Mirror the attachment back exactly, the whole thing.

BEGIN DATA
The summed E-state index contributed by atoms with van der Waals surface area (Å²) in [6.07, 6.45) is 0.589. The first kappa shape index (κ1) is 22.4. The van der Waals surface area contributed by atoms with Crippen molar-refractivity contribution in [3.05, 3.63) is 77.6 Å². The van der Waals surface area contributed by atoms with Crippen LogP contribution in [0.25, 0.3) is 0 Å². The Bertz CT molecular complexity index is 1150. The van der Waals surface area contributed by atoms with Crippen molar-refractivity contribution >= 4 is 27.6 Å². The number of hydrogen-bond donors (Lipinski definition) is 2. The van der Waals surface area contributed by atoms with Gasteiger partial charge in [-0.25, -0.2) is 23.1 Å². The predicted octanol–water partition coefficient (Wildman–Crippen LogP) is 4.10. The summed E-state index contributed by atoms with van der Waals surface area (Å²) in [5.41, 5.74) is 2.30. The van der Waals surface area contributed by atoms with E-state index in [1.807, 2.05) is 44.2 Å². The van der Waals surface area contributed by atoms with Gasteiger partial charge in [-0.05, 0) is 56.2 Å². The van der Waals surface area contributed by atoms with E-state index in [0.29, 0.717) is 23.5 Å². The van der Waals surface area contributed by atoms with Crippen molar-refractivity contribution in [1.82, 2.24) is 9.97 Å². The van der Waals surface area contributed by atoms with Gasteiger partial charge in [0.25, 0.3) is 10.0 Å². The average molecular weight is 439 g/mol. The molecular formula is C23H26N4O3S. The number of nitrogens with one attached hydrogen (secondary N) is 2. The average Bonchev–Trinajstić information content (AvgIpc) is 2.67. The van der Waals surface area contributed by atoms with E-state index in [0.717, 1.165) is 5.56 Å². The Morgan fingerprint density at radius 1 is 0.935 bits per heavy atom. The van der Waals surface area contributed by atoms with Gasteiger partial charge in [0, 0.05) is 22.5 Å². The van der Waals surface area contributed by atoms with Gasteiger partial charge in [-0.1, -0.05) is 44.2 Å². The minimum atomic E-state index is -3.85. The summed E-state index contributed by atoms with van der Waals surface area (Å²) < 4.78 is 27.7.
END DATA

The summed E-state index contributed by atoms with van der Waals surface area (Å²) in [6.07, 6.45) is 0.589. The first kappa shape index (κ1) is 22.4. The van der Waals surface area contributed by atoms with Crippen molar-refractivity contribution in [3.05, 3.63) is 77.6 Å². The van der Waals surface area contributed by atoms with Crippen LogP contribution in [0.25, 0.3) is 0 Å². The Bertz CT molecular complexity index is 1150. The van der Waals surface area contributed by atoms with Crippen molar-refractivity contribution >= 4 is 27.6 Å². The number of hydrogen-bond donors (Lipinski definition) is 2. The van der Waals surface area contributed by atoms with Gasteiger partial charge in [-0.25, -0.2) is 23.1 Å². The predicted octanol–water partition coefficient (Wildman–Crippen LogP) is 4.10. The summed E-state index contributed by atoms with van der Waals surface area (Å²) in [5.41, 5.74) is 2.30. The van der Waals surface area contributed by atoms with E-state index in [1.807, 2.05) is 44.2 Å². The van der Waals surface area contributed by atoms with Gasteiger partial charge in [-0.05, 0) is 56.2 Å². The van der Waals surface area contributed by atoms with E-state index in [0.29, 0.717) is 23.5 Å². The van der Waals surface area contributed by atoms with Crippen molar-refractivity contribution in [1.82, 2.24) is 9.97 Å². The van der Waals surface area contributed by atoms with Gasteiger partial charge in [0.25, 0.3) is 10.0 Å². The average molecular weight is 439 g/mol. The molecular formula is C23H26N4O3S. The number of nitrogens with one attached hydrogen (secondary N) is 2. The average Bonchev–Trinajstić information content (AvgIpc) is 2.67. The van der Waals surface area contributed by atoms with E-state index in [0.717, 1.165) is 5.56 Å². The Morgan fingerprint density at radius 1 is 0.935 bits per heavy atom. The van der Waals surface area contributed by atoms with Gasteiger partial charge in [0, 0.05) is 22.5 Å². The van der Waals surface area contributed by atoms with Gasteiger partial charge in [-0.1, -0.05) is 44.2 Å². The minimum atomic E-state index is -3.85. The summed E-state index contributed by atoms with van der Waals surface area (Å²) < 4.78 is 27.7.